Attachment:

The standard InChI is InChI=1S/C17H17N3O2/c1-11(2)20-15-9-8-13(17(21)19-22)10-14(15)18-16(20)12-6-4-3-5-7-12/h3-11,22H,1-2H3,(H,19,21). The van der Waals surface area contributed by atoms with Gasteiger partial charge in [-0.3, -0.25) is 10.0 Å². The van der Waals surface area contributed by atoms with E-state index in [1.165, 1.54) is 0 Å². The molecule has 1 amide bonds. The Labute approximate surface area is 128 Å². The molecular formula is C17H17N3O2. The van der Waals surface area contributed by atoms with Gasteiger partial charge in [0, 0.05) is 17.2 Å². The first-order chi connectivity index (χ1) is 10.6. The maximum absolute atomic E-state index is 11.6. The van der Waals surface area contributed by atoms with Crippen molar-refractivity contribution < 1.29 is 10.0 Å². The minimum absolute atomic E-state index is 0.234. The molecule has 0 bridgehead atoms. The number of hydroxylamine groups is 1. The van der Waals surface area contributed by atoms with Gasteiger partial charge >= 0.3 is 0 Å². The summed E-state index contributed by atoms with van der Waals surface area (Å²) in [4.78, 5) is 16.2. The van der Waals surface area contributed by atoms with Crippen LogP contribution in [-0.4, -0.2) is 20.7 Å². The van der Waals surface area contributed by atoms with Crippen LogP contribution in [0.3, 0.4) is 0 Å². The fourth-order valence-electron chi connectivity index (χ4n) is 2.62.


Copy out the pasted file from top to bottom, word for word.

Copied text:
The standard InChI is InChI=1S/C17H17N3O2/c1-11(2)20-15-9-8-13(17(21)19-22)10-14(15)18-16(20)12-6-4-3-5-7-12/h3-11,22H,1-2H3,(H,19,21). The van der Waals surface area contributed by atoms with Gasteiger partial charge in [-0.3, -0.25) is 10.0 Å². The van der Waals surface area contributed by atoms with E-state index in [1.165, 1.54) is 0 Å². The molecule has 1 amide bonds. The Labute approximate surface area is 128 Å². The molecular formula is C17H17N3O2. The van der Waals surface area contributed by atoms with Gasteiger partial charge in [0, 0.05) is 17.2 Å². The first-order chi connectivity index (χ1) is 10.6. The maximum absolute atomic E-state index is 11.6. The van der Waals surface area contributed by atoms with Crippen molar-refractivity contribution < 1.29 is 10.0 Å². The minimum absolute atomic E-state index is 0.234. The molecule has 0 bridgehead atoms. The number of hydroxylamine groups is 1. The van der Waals surface area contributed by atoms with Gasteiger partial charge >= 0.3 is 0 Å². The summed E-state index contributed by atoms with van der Waals surface area (Å²) in [4.78, 5) is 16.2. The van der Waals surface area contributed by atoms with Crippen LogP contribution in [-0.4, -0.2) is 20.7 Å². The van der Waals surface area contributed by atoms with Crippen LogP contribution in [0.3, 0.4) is 0 Å². The fourth-order valence-electron chi connectivity index (χ4n) is 2.62.